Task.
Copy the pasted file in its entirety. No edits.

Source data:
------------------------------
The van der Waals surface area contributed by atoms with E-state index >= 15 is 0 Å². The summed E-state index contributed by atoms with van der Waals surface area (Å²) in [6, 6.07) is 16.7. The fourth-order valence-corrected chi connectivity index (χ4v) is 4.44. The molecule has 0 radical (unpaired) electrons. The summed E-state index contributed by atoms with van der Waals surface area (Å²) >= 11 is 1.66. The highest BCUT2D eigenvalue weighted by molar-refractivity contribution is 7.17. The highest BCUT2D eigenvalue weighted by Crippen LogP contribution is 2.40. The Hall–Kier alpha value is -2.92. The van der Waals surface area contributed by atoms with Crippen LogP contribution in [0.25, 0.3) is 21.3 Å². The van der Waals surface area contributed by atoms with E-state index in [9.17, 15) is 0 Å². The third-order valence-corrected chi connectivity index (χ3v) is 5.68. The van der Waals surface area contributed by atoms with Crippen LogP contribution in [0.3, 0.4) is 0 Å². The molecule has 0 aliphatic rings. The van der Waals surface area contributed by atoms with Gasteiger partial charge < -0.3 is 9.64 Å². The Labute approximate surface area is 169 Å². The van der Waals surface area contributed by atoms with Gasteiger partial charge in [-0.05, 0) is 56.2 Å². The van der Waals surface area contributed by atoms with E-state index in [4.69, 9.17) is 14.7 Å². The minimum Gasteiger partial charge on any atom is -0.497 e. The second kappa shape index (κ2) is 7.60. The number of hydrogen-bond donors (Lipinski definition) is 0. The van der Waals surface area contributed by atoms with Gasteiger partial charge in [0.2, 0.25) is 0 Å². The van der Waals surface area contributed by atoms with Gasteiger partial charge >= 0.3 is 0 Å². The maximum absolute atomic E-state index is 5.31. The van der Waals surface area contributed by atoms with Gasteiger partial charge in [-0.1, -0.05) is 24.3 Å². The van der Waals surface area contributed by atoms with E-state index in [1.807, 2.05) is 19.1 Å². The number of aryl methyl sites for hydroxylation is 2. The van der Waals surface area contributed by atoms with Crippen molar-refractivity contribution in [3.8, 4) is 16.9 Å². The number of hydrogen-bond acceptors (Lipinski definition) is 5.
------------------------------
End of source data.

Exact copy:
The van der Waals surface area contributed by atoms with E-state index >= 15 is 0 Å². The summed E-state index contributed by atoms with van der Waals surface area (Å²) in [6, 6.07) is 16.7. The fourth-order valence-corrected chi connectivity index (χ4v) is 4.44. The molecule has 0 radical (unpaired) electrons. The summed E-state index contributed by atoms with van der Waals surface area (Å²) >= 11 is 1.66. The highest BCUT2D eigenvalue weighted by molar-refractivity contribution is 7.17. The highest BCUT2D eigenvalue weighted by Crippen LogP contribution is 2.40. The Hall–Kier alpha value is -2.92. The van der Waals surface area contributed by atoms with Crippen LogP contribution in [0.25, 0.3) is 21.3 Å². The van der Waals surface area contributed by atoms with E-state index in [9.17, 15) is 0 Å². The third-order valence-corrected chi connectivity index (χ3v) is 5.68. The van der Waals surface area contributed by atoms with Crippen LogP contribution in [0.3, 0.4) is 0 Å². The molecule has 0 aliphatic rings. The van der Waals surface area contributed by atoms with Gasteiger partial charge < -0.3 is 9.64 Å². The Labute approximate surface area is 169 Å². The van der Waals surface area contributed by atoms with Gasteiger partial charge in [-0.05, 0) is 56.2 Å². The van der Waals surface area contributed by atoms with E-state index in [4.69, 9.17) is 14.7 Å². The minimum Gasteiger partial charge on any atom is -0.497 e. The second kappa shape index (κ2) is 7.60. The number of hydrogen-bond donors (Lipinski definition) is 0. The van der Waals surface area contributed by atoms with Gasteiger partial charge in [0.2, 0.25) is 0 Å². The van der Waals surface area contributed by atoms with Gasteiger partial charge >= 0.3 is 0 Å². The maximum absolute atomic E-state index is 5.31. The van der Waals surface area contributed by atoms with Gasteiger partial charge in [-0.1, -0.05) is 24.3 Å². The van der Waals surface area contributed by atoms with E-state index in [1.807, 2.05) is 19.1 Å². The number of aryl methyl sites for hydroxylation is 2. The van der Waals surface area contributed by atoms with Crippen molar-refractivity contribution in [3.8, 4) is 16.9 Å². The number of hydrogen-bond acceptors (Lipinski definition) is 5.